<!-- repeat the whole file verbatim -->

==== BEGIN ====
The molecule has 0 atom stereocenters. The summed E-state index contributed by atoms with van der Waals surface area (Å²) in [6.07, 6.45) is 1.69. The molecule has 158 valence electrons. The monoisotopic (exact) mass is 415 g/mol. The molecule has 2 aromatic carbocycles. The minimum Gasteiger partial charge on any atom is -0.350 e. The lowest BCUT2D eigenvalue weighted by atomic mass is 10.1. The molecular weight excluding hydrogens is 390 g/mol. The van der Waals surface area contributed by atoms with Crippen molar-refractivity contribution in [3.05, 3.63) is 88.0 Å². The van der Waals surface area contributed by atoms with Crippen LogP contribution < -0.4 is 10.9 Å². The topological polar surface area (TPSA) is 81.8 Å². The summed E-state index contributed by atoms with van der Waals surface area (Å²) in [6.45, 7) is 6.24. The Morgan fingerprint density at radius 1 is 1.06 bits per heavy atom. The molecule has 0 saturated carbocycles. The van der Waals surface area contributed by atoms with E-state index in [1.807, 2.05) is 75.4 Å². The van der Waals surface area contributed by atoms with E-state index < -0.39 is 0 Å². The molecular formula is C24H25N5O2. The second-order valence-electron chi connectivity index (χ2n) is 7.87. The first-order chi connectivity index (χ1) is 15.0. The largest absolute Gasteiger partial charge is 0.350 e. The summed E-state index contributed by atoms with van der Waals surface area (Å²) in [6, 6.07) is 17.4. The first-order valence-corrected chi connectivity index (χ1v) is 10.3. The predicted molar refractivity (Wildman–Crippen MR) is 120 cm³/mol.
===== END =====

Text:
The molecule has 0 atom stereocenters. The summed E-state index contributed by atoms with van der Waals surface area (Å²) in [6.07, 6.45) is 1.69. The molecule has 158 valence electrons. The monoisotopic (exact) mass is 415 g/mol. The molecule has 2 aromatic carbocycles. The minimum Gasteiger partial charge on any atom is -0.350 e. The lowest BCUT2D eigenvalue weighted by atomic mass is 10.1. The molecular weight excluding hydrogens is 390 g/mol. The van der Waals surface area contributed by atoms with Crippen molar-refractivity contribution in [3.05, 3.63) is 88.0 Å². The van der Waals surface area contributed by atoms with Crippen LogP contribution < -0.4 is 10.9 Å². The topological polar surface area (TPSA) is 81.8 Å². The summed E-state index contributed by atoms with van der Waals surface area (Å²) in [6.45, 7) is 6.24. The Morgan fingerprint density at radius 1 is 1.06 bits per heavy atom. The molecule has 0 saturated carbocycles. The van der Waals surface area contributed by atoms with E-state index in [1.807, 2.05) is 75.4 Å². The van der Waals surface area contributed by atoms with E-state index < -0.39 is 0 Å². The molecular formula is C24H25N5O2. The second-order valence-electron chi connectivity index (χ2n) is 7.87. The first-order chi connectivity index (χ1) is 15.0. The largest absolute Gasteiger partial charge is 0.350 e. The summed E-state index contributed by atoms with van der Waals surface area (Å²) in [6, 6.07) is 17.4. The first-order valence-corrected chi connectivity index (χ1v) is 10.3. The predicted molar refractivity (Wildman–Crippen MR) is 120 cm³/mol.